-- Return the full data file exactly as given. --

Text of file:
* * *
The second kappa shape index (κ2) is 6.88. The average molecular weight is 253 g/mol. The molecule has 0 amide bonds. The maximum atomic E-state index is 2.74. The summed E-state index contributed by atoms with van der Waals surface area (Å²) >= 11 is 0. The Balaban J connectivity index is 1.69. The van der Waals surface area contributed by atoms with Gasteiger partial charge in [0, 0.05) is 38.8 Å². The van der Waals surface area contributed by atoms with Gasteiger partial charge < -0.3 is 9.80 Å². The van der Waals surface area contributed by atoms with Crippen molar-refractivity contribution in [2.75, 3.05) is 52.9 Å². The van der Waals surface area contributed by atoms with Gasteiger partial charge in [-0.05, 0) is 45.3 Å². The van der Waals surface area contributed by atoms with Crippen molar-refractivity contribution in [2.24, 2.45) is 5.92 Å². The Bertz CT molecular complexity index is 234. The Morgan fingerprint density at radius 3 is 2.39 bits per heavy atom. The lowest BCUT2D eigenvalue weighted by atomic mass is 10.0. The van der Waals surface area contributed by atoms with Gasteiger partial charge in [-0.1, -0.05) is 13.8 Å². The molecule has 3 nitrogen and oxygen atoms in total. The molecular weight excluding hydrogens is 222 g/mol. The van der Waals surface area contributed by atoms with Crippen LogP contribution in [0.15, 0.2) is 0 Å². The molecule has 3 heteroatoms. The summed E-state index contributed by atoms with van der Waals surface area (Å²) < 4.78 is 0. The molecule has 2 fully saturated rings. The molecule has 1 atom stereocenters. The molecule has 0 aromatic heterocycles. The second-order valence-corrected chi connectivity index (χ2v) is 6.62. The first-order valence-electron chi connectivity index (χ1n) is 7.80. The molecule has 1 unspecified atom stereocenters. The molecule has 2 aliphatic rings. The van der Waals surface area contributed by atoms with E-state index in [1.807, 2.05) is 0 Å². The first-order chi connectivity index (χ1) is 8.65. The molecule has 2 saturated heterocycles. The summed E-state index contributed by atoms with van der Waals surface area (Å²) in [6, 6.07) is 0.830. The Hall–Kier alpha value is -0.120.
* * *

The second kappa shape index (κ2) is 6.88. The average molecular weight is 253 g/mol. The molecule has 0 amide bonds. The maximum atomic E-state index is 2.74. The summed E-state index contributed by atoms with van der Waals surface area (Å²) >= 11 is 0. The Balaban J connectivity index is 1.69. The van der Waals surface area contributed by atoms with Gasteiger partial charge in [0, 0.05) is 38.8 Å². The van der Waals surface area contributed by atoms with Gasteiger partial charge < -0.3 is 9.80 Å². The van der Waals surface area contributed by atoms with Crippen molar-refractivity contribution in [2.75, 3.05) is 52.9 Å². The van der Waals surface area contributed by atoms with Gasteiger partial charge in [-0.05, 0) is 45.3 Å². The van der Waals surface area contributed by atoms with Crippen molar-refractivity contribution in [2.24, 2.45) is 5.92 Å². The Bertz CT molecular complexity index is 234. The Morgan fingerprint density at radius 3 is 2.39 bits per heavy atom. The lowest BCUT2D eigenvalue weighted by atomic mass is 10.0. The van der Waals surface area contributed by atoms with Gasteiger partial charge in [-0.1, -0.05) is 13.8 Å². The molecule has 3 nitrogen and oxygen atoms in total. The molecular weight excluding hydrogens is 222 g/mol. The van der Waals surface area contributed by atoms with Crippen LogP contribution in [0.15, 0.2) is 0 Å². The molecule has 3 heteroatoms. The summed E-state index contributed by atoms with van der Waals surface area (Å²) < 4.78 is 0. The molecule has 2 fully saturated rings. The molecule has 1 atom stereocenters. The molecule has 0 aromatic heterocycles. The second-order valence-corrected chi connectivity index (χ2v) is 6.62. The first-order valence-electron chi connectivity index (χ1n) is 7.80. The molecule has 1 unspecified atom stereocenters. The molecule has 2 aliphatic rings. The van der Waals surface area contributed by atoms with E-state index in [1.807, 2.05) is 0 Å². The first-order chi connectivity index (χ1) is 8.65. The molecule has 2 saturated heterocycles. The summed E-state index contributed by atoms with van der Waals surface area (Å²) in [6, 6.07) is 0.830. The Hall–Kier alpha value is -0.120.